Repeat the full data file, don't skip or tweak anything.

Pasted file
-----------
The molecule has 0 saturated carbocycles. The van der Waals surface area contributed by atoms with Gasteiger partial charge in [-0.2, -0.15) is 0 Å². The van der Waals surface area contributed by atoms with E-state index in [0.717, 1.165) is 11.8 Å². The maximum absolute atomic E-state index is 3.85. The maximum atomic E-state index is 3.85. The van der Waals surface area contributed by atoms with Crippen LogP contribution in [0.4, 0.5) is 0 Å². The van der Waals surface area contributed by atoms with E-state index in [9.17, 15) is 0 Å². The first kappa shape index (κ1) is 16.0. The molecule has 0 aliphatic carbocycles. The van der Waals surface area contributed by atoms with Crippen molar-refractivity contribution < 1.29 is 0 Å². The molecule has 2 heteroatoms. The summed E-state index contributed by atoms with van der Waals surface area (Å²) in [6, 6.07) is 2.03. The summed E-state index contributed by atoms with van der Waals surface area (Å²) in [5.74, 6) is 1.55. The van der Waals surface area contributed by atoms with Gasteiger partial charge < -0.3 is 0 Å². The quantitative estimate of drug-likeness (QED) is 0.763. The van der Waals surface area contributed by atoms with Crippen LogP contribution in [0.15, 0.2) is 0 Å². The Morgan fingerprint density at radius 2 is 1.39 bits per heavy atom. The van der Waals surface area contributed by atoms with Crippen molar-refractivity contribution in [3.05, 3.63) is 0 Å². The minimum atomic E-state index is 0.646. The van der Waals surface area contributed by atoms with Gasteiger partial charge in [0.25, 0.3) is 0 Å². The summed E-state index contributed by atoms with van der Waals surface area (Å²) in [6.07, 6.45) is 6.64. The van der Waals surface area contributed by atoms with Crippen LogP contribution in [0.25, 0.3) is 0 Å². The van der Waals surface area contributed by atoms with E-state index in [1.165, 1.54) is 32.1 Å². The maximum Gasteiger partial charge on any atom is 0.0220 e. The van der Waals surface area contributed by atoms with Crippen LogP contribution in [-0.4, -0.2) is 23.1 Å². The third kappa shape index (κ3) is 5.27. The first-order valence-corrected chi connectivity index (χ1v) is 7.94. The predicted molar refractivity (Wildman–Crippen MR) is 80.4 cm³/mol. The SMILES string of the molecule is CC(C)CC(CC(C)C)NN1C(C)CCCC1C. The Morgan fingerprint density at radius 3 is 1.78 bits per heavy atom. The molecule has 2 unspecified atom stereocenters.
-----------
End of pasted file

The molecule has 0 saturated carbocycles. The van der Waals surface area contributed by atoms with Gasteiger partial charge in [-0.2, -0.15) is 0 Å². The van der Waals surface area contributed by atoms with E-state index in [0.717, 1.165) is 11.8 Å². The maximum absolute atomic E-state index is 3.85. The maximum atomic E-state index is 3.85. The van der Waals surface area contributed by atoms with Crippen LogP contribution in [0.4, 0.5) is 0 Å². The van der Waals surface area contributed by atoms with E-state index in [9.17, 15) is 0 Å². The first kappa shape index (κ1) is 16.0. The molecule has 0 aliphatic carbocycles. The van der Waals surface area contributed by atoms with Crippen molar-refractivity contribution < 1.29 is 0 Å². The molecule has 2 heteroatoms. The summed E-state index contributed by atoms with van der Waals surface area (Å²) in [6, 6.07) is 2.03. The summed E-state index contributed by atoms with van der Waals surface area (Å²) in [5.74, 6) is 1.55. The van der Waals surface area contributed by atoms with Gasteiger partial charge < -0.3 is 0 Å². The quantitative estimate of drug-likeness (QED) is 0.763. The van der Waals surface area contributed by atoms with Crippen LogP contribution in [0.15, 0.2) is 0 Å². The Morgan fingerprint density at radius 2 is 1.39 bits per heavy atom. The van der Waals surface area contributed by atoms with Crippen molar-refractivity contribution in [3.05, 3.63) is 0 Å². The minimum atomic E-state index is 0.646. The van der Waals surface area contributed by atoms with Gasteiger partial charge in [0.25, 0.3) is 0 Å². The summed E-state index contributed by atoms with van der Waals surface area (Å²) in [6.07, 6.45) is 6.64. The van der Waals surface area contributed by atoms with Crippen LogP contribution in [0.25, 0.3) is 0 Å². The van der Waals surface area contributed by atoms with E-state index in [1.165, 1.54) is 32.1 Å². The maximum Gasteiger partial charge on any atom is 0.0220 e. The van der Waals surface area contributed by atoms with Crippen LogP contribution in [-0.4, -0.2) is 23.1 Å². The third kappa shape index (κ3) is 5.27. The first-order valence-corrected chi connectivity index (χ1v) is 7.94. The predicted molar refractivity (Wildman–Crippen MR) is 80.4 cm³/mol. The SMILES string of the molecule is CC(C)CC(CC(C)C)NN1C(C)CCCC1C. The Morgan fingerprint density at radius 3 is 1.78 bits per heavy atom. The molecule has 2 unspecified atom stereocenters.